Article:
It may not look like much, but that yard waste bundled with twine at the edge of the driveway could be an important part of a zoo animal's diet.

It may not look like much, but that yard waste bundled with twine at the edge of the driveway could be an important part of a zoo animal's diet.

The Columbus Zoo and Aquarium partners with local businesses, homeowners associations and municipalities to collect browse, or tree trimmings and similar materials that can be eaten by animals.

"We're trying to develop more partnerships because our needs for browse are growing," said Ann Lokai-Owens, browse horticulturist at the zoo.

Lokai-Owens said the zoo started collecting browse for its animals in the late 1980s. As the zoo grew through the 1990s, officials realized plant material from the zoo property in Liberty Township and the yards of employees and volunteers was not sufficient to keep up with demand.

Since then, the zoo has developed partnerships with municipalities such as Delaware and Powell, area businesses such as Honda, and other regional attractions such as Dawes Arboretum and Franklin Park Conservatory.

Lokai-Owens said she views the partnerships as mutually beneficial. The zoo gets free plant material for its animals, while the partners have their plant waste hauled away.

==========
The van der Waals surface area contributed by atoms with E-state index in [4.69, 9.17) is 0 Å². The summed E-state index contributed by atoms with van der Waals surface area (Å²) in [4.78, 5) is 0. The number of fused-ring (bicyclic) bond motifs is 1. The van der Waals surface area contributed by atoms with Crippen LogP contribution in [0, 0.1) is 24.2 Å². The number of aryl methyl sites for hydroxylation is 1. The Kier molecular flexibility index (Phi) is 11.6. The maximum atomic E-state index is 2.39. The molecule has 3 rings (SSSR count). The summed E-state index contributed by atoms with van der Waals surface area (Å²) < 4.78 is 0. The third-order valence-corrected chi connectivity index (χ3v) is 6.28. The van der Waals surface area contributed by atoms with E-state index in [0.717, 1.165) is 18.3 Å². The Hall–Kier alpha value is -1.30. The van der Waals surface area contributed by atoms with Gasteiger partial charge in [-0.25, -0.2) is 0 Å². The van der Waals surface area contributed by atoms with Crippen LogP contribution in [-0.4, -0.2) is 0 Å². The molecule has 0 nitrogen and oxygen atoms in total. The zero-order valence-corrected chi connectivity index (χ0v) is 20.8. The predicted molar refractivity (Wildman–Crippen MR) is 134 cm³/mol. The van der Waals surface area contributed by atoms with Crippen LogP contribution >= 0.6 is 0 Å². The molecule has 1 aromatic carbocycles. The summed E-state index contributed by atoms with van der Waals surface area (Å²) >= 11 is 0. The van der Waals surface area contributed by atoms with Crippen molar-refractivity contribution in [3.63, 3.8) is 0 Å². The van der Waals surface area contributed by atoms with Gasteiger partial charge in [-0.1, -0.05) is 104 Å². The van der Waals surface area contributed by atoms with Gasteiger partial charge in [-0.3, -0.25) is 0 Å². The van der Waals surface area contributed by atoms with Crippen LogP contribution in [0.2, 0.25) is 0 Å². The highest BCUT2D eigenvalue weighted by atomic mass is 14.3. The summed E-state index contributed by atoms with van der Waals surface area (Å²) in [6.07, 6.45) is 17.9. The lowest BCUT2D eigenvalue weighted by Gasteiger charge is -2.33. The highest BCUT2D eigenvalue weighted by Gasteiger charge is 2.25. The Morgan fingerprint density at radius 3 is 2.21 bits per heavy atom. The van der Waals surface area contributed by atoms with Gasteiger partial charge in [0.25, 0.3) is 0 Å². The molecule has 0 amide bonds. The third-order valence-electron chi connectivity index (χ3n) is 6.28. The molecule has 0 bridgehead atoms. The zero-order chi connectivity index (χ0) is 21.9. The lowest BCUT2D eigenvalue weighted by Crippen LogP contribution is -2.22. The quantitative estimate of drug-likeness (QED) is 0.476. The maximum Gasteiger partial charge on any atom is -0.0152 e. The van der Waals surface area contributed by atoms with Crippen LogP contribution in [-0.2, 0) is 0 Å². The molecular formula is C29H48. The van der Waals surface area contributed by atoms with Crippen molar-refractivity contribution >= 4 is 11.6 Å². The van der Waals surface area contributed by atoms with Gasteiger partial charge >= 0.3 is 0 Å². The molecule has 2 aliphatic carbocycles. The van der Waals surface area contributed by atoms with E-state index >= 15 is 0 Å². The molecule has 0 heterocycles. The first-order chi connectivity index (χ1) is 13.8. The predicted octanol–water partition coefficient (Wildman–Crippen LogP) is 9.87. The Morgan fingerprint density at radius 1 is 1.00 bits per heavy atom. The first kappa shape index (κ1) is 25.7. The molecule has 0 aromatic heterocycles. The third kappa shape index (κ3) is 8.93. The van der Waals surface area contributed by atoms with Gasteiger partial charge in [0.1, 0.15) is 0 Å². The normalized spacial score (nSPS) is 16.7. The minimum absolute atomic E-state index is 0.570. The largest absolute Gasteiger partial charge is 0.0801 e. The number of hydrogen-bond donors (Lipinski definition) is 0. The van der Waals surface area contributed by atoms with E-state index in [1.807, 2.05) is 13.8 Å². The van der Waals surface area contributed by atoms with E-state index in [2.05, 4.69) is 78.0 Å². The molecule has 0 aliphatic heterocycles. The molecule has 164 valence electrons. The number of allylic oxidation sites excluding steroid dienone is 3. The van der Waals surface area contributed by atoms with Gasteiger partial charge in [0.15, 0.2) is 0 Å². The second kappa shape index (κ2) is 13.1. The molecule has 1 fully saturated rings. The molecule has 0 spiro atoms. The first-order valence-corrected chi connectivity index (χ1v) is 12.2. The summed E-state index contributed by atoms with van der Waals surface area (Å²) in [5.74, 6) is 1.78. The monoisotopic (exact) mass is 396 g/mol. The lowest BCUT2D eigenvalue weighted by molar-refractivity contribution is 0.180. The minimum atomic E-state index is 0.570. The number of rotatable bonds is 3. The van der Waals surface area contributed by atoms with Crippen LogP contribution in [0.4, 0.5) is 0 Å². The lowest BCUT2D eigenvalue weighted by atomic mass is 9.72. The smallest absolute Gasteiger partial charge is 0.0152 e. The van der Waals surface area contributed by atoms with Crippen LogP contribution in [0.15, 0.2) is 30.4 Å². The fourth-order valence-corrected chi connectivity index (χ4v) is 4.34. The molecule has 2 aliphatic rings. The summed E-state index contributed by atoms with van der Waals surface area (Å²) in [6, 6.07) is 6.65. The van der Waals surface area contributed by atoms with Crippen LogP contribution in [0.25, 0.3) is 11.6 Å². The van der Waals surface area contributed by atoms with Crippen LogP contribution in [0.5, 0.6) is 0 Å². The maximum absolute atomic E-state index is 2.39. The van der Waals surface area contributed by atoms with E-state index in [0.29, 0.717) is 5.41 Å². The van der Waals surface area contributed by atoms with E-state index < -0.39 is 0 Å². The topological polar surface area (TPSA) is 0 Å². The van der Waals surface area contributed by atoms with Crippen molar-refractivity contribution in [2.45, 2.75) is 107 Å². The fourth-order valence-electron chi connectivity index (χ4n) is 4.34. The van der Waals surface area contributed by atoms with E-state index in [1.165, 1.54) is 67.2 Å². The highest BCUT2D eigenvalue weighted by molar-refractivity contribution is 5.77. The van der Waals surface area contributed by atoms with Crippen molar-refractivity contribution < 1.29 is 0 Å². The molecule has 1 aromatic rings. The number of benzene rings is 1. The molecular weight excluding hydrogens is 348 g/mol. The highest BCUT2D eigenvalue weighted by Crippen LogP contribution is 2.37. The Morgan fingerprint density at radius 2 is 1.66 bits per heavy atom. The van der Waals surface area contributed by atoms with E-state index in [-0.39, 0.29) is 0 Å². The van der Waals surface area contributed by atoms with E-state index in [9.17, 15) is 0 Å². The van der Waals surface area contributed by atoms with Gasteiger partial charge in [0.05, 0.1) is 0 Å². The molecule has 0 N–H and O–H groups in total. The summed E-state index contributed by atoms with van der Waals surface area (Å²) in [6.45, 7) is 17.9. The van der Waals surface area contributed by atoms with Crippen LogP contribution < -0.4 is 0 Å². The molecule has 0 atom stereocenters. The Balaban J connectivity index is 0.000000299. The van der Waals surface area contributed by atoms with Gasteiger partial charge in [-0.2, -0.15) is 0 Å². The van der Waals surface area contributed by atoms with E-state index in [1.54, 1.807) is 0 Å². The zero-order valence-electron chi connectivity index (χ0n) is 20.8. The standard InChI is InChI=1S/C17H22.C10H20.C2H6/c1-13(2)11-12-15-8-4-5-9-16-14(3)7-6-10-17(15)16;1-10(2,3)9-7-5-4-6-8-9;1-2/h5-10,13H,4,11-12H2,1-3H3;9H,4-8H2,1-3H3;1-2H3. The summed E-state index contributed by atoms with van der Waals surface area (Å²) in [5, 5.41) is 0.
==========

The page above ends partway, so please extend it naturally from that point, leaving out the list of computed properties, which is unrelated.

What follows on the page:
Lokai-Owens said the details of the arrangement vary from partner to partner.

In the city of Delaware's case, zoo officials give the city's arborist a list of desired plants. He then alerts the zoo when city workers are pruning an area that will produce a significant amount of browse, which can be trucked away by zoo employees.

"This is a great opportunity to work with the zoo and also help us out as well, saving us manpower and costs," Delaware spokesman Lee Yoakum said in an email. "This is also environmentally friendly."

Powell spokeswoman Megan Canavan said the city has partnered with the zoo on its browse program for about five years. The zoo sits just west of Powell city limits off state Route 750.

"They're a large attraction in this area and we like to support them as much as we can," she said.

Canavan said photos of zoo animals enjoying trimmings from Powell trees also have been a hit on the city's social-media pages.

Lokai-Owens said the zoo will not accept vegetation that has been sprayed with chemicals and will not send anyone out to collect browse in small amounts.

"We need quite a bit," she said. "When we go out, we don't want to get just a couple branches. We want a truckload."

Examples of trees that produce suitable vegetation for the zoo's needs include apple, birch, elm, mulberry, pear and willow. The zoo also collects browse from maple trees, excluding varieties of red maple, which can be toxic to animals.

Animals that benefit from the browse program include giraffes, monkeys, moose and porcupines.

Lokai-Owens said the browse program has multiple benefits for the animals. Along with enhancing their diets, browse can reinforce natural behaviors such as stripping bark and allow animals such as porcupines to file down their teeth, she said.